With the start of Prohibition, the North Siders quickly took control of the existing breweries and distilleries in the North Side of Chicago. This gave them a near monopoly on the local supply of real beer and high quality whiskey their rivals only had supplies of rotgut liquor and moonshine. Based on the North Clark Street restaurant McGovern's Saloon and Cafe, the North Side Gang would soon control the working-class neighborhoods of the 42nd and 43rd Wards within months. In addition to bootlegging, the gang continued to burglarize local stores and warehouses and run illegal gambling operations. Unlike the rival South Side Gang, however, they refused to traffic in prostitution.

O'Banion strengthened his political protection by helping his politician friends commit election fraud. O'Banion also ran a publicity campaign in the North Side with large-scale donations to orphanages and charities as well as food and loans to the poor and unemployed.

The old hostility between Irish and Italian gangs, combined with O'Banion's refusal to sell portions of North Side distilleries to the South Siders, raised tension between the North and South Siders. During several meetings arranged by Torrio, O'Banion would often insult the Italians. O'Banion was also secretly hijacking South Side beer shipments and selling them back to their owners. However, the North Side Gang also ran into trouble with other ethnic gangs in 1921, O'Banion shot Ragen's Colts member Davy "Yiddles" Miller after he insulted a North Sider at a local opera.

Although O'Banion and Weiss were arrested and charged with burglary in 1922, the North Side Gang enjoyed considerable protection from the Chicago police department. At one point, O'Banion threw a lavish banquet for Chicago politicians and police officials. Attendees included Chief Detective Michael Hughes, Police Lieutenant Charles Evans, County Clerk Robert Sweitzer, Public Works commissioner Colonel Albert A. Sprague, and a host of both Democratic and Republican politicians. Dubbed the "Balshazzar Feast" by the press, it was later investigated by reform Mayor William E. Dever.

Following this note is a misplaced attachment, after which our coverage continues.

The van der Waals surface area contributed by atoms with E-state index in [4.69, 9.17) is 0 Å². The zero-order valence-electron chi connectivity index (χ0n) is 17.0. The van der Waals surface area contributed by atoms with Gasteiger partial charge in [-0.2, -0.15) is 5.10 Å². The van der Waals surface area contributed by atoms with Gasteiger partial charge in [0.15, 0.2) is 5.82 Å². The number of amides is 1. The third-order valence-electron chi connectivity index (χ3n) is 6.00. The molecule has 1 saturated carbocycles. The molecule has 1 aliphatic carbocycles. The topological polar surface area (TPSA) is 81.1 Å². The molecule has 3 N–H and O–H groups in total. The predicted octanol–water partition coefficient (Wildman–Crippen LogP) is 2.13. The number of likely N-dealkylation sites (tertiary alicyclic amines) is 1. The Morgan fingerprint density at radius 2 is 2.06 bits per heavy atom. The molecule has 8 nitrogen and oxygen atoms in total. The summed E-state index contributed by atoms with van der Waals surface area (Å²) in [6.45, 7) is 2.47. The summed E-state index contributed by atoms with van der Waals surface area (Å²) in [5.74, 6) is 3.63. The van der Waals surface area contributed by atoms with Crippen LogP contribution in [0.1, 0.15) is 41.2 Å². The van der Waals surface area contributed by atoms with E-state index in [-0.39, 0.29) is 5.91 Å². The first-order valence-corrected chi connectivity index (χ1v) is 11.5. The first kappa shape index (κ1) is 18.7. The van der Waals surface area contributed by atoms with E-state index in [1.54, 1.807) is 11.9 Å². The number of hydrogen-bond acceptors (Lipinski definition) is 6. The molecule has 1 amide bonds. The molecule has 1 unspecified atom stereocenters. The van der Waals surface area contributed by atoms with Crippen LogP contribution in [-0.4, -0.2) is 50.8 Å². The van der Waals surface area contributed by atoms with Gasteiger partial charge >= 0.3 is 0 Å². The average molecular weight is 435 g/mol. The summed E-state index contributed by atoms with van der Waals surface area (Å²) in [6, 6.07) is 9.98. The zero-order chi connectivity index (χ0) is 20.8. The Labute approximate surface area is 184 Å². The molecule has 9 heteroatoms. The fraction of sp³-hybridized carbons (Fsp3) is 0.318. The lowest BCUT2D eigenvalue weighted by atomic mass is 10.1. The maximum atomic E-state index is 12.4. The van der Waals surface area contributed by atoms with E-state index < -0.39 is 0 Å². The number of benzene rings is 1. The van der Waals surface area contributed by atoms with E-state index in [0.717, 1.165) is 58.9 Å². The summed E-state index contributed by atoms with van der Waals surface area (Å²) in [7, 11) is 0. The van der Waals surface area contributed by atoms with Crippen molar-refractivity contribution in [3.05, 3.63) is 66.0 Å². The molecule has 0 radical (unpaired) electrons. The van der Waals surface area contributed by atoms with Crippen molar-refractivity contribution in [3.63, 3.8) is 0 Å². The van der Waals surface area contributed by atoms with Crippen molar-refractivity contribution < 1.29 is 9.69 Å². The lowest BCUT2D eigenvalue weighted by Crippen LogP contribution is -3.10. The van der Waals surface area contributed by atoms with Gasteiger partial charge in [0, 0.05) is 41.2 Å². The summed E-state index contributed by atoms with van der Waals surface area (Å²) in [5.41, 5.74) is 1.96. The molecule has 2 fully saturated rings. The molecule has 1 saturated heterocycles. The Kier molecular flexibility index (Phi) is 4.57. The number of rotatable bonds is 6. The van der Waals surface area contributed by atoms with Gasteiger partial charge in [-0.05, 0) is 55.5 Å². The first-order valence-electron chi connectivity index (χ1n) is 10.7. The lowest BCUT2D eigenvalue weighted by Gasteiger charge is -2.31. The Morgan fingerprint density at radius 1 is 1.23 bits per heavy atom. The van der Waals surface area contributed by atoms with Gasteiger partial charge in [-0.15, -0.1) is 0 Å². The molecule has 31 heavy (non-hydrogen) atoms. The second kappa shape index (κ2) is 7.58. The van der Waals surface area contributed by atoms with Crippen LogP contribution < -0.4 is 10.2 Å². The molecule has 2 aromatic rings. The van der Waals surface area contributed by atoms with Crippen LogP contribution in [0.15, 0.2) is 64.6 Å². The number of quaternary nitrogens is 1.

In 1924, Chicago police assisted the North Side Gang in robbing the Sibly Distillery, which had been under federal guard since the beginning of Prohibition. Escorted by Police Lieutenant Michael Grady and four detective sergeants, North Siders looted the distillery in broad daylight, taking 1,750 barrels of bonded whiskey worth approximately $100,000. Although Grady and the other police officers were later indicted for this crime, they were quickly dismissed.

Relations between the North and South Side gangs continued to fester. In early 1924, O'Banion agreed to an alliance with Torrio and Capone that was brokered by Mike Merlo. However, the alliance began to founder when O'Banion demanded that "Bloody" Angelo Genna pay a $30,000 gambling debt from losses at the co-owned gambling casino The Ship. This demand contravened an agreement allowing Angelo and other gang members to run up debts there. In the interest of maintaining harmony, Torrio persuaded Genna to pay his gambling debt.

However, Torrio himself would lose patience when O'Banion offered to sell him the valuable Sieben Brewery. On May 19, 1924, while Torrio was inspecting the property, O'Banion arranged for the police to raid the place and arrest Torrio. After his release from custody, Torrio acceded to demands from the Gennas to kill O'Banion.